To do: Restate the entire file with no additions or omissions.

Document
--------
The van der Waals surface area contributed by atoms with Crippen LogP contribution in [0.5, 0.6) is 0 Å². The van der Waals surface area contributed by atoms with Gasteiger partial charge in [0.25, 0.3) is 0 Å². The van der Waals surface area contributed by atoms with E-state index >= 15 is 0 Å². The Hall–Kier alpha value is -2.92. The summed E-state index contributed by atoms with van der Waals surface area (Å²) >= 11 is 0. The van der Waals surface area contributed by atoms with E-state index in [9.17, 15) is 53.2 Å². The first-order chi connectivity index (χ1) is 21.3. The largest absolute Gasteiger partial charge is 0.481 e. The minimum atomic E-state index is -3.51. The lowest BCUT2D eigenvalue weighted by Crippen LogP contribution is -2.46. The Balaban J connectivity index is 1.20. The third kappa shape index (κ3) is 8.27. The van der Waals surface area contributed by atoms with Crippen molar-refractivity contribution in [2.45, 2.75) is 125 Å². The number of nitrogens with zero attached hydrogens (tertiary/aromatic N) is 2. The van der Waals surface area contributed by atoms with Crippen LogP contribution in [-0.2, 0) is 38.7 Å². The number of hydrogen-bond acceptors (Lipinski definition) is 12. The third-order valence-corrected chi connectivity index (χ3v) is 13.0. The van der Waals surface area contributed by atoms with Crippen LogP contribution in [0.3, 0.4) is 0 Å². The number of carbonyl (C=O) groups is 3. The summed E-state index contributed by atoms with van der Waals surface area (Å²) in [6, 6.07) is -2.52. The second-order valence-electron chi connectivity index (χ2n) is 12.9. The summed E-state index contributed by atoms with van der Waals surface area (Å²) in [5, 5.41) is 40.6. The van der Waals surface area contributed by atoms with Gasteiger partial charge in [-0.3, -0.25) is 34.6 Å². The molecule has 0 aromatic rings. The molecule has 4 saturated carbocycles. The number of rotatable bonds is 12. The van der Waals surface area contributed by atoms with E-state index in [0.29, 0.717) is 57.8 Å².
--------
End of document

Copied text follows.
The van der Waals surface area contributed by atoms with Crippen LogP contribution in [0.5, 0.6) is 0 Å². The van der Waals surface area contributed by atoms with Gasteiger partial charge in [0.25, 0.3) is 0 Å². The van der Waals surface area contributed by atoms with E-state index >= 15 is 0 Å². The Hall–Kier alpha value is -2.92. The summed E-state index contributed by atoms with van der Waals surface area (Å²) >= 11 is 0. The van der Waals surface area contributed by atoms with E-state index in [9.17, 15) is 53.2 Å². The first-order chi connectivity index (χ1) is 21.3. The largest absolute Gasteiger partial charge is 0.481 e. The minimum atomic E-state index is -3.51. The lowest BCUT2D eigenvalue weighted by Crippen LogP contribution is -2.46. The Balaban J connectivity index is 1.20. The third kappa shape index (κ3) is 8.27. The van der Waals surface area contributed by atoms with Crippen molar-refractivity contribution in [2.45, 2.75) is 125 Å². The number of nitrogens with zero attached hydrogens (tertiary/aromatic N) is 2. The van der Waals surface area contributed by atoms with Crippen LogP contribution in [-0.2, 0) is 38.7 Å². The number of hydrogen-bond acceptors (Lipinski definition) is 12. The third-order valence-corrected chi connectivity index (χ3v) is 13.0. The van der Waals surface area contributed by atoms with Crippen LogP contribution in [0.3, 0.4) is 0 Å². The number of carbonyl (C=O) groups is 3. The summed E-state index contributed by atoms with van der Waals surface area (Å²) in [6, 6.07) is -2.52. The second-order valence-electron chi connectivity index (χ2n) is 12.9. The summed E-state index contributed by atoms with van der Waals surface area (Å²) in [5, 5.41) is 40.6. The van der Waals surface area contributed by atoms with Gasteiger partial charge in [-0.3, -0.25) is 34.6 Å². The molecule has 0 aromatic rings. The molecule has 4 saturated carbocycles. The number of rotatable bonds is 12. The van der Waals surface area contributed by atoms with E-state index in [0.29, 0.717) is 57.8 Å².